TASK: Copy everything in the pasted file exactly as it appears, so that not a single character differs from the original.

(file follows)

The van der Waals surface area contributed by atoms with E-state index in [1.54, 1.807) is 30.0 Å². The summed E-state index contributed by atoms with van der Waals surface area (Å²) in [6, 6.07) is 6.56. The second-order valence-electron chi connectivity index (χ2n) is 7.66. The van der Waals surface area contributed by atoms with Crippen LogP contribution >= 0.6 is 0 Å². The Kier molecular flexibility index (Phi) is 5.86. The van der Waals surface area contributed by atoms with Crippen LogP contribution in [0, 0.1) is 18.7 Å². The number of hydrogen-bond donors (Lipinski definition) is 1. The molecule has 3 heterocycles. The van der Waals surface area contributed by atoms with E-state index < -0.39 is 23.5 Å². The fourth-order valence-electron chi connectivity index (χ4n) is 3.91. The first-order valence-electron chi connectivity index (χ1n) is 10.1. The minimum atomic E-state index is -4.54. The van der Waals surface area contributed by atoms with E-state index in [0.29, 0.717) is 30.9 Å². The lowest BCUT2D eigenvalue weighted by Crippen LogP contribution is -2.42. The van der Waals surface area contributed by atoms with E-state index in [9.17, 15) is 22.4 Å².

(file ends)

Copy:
The van der Waals surface area contributed by atoms with E-state index in [1.54, 1.807) is 30.0 Å². The summed E-state index contributed by atoms with van der Waals surface area (Å²) in [6, 6.07) is 6.56. The second-order valence-electron chi connectivity index (χ2n) is 7.66. The van der Waals surface area contributed by atoms with Crippen LogP contribution >= 0.6 is 0 Å². The Kier molecular flexibility index (Phi) is 5.86. The van der Waals surface area contributed by atoms with Crippen LogP contribution in [0, 0.1) is 18.7 Å². The number of hydrogen-bond donors (Lipinski definition) is 1. The molecule has 3 heterocycles. The van der Waals surface area contributed by atoms with E-state index < -0.39 is 23.5 Å². The fourth-order valence-electron chi connectivity index (χ4n) is 3.91. The first-order valence-electron chi connectivity index (χ1n) is 10.1. The minimum atomic E-state index is -4.54. The van der Waals surface area contributed by atoms with E-state index in [0.29, 0.717) is 30.9 Å². The lowest BCUT2D eigenvalue weighted by Crippen LogP contribution is -2.42. The van der Waals surface area contributed by atoms with E-state index in [9.17, 15) is 22.4 Å².